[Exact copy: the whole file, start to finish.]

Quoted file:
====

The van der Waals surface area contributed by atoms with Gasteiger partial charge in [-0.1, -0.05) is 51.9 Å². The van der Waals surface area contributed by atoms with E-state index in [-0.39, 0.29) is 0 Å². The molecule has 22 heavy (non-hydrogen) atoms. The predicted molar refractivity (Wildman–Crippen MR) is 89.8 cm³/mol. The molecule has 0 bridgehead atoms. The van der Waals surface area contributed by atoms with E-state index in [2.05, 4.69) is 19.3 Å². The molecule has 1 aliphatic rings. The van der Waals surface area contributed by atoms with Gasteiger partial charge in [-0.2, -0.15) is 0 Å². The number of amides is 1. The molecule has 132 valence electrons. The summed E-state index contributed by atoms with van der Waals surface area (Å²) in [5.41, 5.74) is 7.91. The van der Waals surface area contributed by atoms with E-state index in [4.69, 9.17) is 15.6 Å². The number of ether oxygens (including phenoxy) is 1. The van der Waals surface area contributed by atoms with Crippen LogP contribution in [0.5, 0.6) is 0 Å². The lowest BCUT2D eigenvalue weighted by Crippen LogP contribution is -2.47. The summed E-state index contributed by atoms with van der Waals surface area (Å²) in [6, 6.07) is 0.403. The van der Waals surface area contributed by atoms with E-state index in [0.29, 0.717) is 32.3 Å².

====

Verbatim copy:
The van der Waals surface area contributed by atoms with Gasteiger partial charge in [-0.1, -0.05) is 51.9 Å². The van der Waals surface area contributed by atoms with E-state index in [-0.39, 0.29) is 0 Å². The molecule has 22 heavy (non-hydrogen) atoms. The predicted molar refractivity (Wildman–Crippen MR) is 89.8 cm³/mol. The molecule has 0 bridgehead atoms. The van der Waals surface area contributed by atoms with E-state index in [2.05, 4.69) is 19.3 Å². The molecule has 1 aliphatic rings. The van der Waals surface area contributed by atoms with Gasteiger partial charge in [-0.2, -0.15) is 0 Å². The number of amides is 1. The molecule has 132 valence electrons. The summed E-state index contributed by atoms with van der Waals surface area (Å²) in [5.41, 5.74) is 7.91. The van der Waals surface area contributed by atoms with E-state index in [4.69, 9.17) is 15.6 Å². The number of ether oxygens (including phenoxy) is 1. The van der Waals surface area contributed by atoms with Crippen LogP contribution in [0.5, 0.6) is 0 Å². The lowest BCUT2D eigenvalue weighted by Crippen LogP contribution is -2.47. The summed E-state index contributed by atoms with van der Waals surface area (Å²) in [6, 6.07) is 0.403. The van der Waals surface area contributed by atoms with E-state index in [0.29, 0.717) is 32.3 Å².